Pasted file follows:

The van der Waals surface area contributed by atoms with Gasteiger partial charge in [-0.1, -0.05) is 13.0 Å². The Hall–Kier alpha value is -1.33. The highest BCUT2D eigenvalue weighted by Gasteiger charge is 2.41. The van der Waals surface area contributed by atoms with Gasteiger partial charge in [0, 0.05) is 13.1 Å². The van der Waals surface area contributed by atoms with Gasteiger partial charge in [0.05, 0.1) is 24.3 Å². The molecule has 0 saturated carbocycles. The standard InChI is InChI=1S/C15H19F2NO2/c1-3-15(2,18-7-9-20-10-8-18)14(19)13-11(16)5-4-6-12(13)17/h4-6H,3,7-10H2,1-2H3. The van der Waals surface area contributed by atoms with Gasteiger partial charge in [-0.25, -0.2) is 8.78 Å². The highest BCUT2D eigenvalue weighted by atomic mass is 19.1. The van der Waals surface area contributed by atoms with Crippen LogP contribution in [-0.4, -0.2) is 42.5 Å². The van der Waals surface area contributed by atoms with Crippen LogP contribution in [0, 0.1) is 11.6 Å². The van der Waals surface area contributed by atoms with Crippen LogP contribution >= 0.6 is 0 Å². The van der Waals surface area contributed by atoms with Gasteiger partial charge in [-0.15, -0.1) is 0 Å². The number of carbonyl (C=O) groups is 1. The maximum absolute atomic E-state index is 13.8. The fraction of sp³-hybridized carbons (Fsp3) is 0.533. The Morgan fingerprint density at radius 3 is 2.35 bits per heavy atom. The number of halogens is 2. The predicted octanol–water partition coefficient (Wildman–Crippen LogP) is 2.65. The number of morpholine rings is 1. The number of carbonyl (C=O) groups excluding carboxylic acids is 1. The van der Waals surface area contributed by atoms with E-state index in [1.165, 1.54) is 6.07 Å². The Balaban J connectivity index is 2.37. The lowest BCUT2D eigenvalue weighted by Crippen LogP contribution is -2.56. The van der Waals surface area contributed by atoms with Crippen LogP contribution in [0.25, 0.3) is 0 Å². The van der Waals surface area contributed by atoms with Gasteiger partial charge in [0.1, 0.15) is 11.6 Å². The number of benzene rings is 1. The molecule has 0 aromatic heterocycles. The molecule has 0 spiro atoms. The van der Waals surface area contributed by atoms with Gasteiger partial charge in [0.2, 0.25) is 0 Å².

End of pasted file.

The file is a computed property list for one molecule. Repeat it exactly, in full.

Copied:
The van der Waals surface area contributed by atoms with Gasteiger partial charge in [-0.1, -0.05) is 13.0 Å². The Hall–Kier alpha value is -1.33. The highest BCUT2D eigenvalue weighted by Gasteiger charge is 2.41. The van der Waals surface area contributed by atoms with Gasteiger partial charge in [0, 0.05) is 13.1 Å². The van der Waals surface area contributed by atoms with Gasteiger partial charge in [0.05, 0.1) is 24.3 Å². The molecule has 0 saturated carbocycles. The standard InChI is InChI=1S/C15H19F2NO2/c1-3-15(2,18-7-9-20-10-8-18)14(19)13-11(16)5-4-6-12(13)17/h4-6H,3,7-10H2,1-2H3. The van der Waals surface area contributed by atoms with Gasteiger partial charge in [-0.25, -0.2) is 8.78 Å². The highest BCUT2D eigenvalue weighted by atomic mass is 19.1. The van der Waals surface area contributed by atoms with Crippen LogP contribution in [-0.4, -0.2) is 42.5 Å². The van der Waals surface area contributed by atoms with Crippen LogP contribution in [0, 0.1) is 11.6 Å². The van der Waals surface area contributed by atoms with Crippen LogP contribution >= 0.6 is 0 Å². The van der Waals surface area contributed by atoms with Gasteiger partial charge in [-0.15, -0.1) is 0 Å². The number of carbonyl (C=O) groups is 1. The maximum absolute atomic E-state index is 13.8. The fraction of sp³-hybridized carbons (Fsp3) is 0.533. The Morgan fingerprint density at radius 3 is 2.35 bits per heavy atom. The number of halogens is 2. The predicted octanol–water partition coefficient (Wildman–Crippen LogP) is 2.65. The number of morpholine rings is 1. The number of carbonyl (C=O) groups excluding carboxylic acids is 1. The van der Waals surface area contributed by atoms with E-state index in [1.165, 1.54) is 6.07 Å². The Balaban J connectivity index is 2.37. The lowest BCUT2D eigenvalue weighted by Crippen LogP contribution is -2.56. The van der Waals surface area contributed by atoms with Crippen LogP contribution in [0.25, 0.3) is 0 Å². The van der Waals surface area contributed by atoms with Gasteiger partial charge in [0.1, 0.15) is 11.6 Å². The number of benzene rings is 1. The molecule has 0 aromatic heterocycles. The molecule has 0 spiro atoms. The van der Waals surface area contributed by atoms with Gasteiger partial charge in [0.2, 0.25) is 0 Å².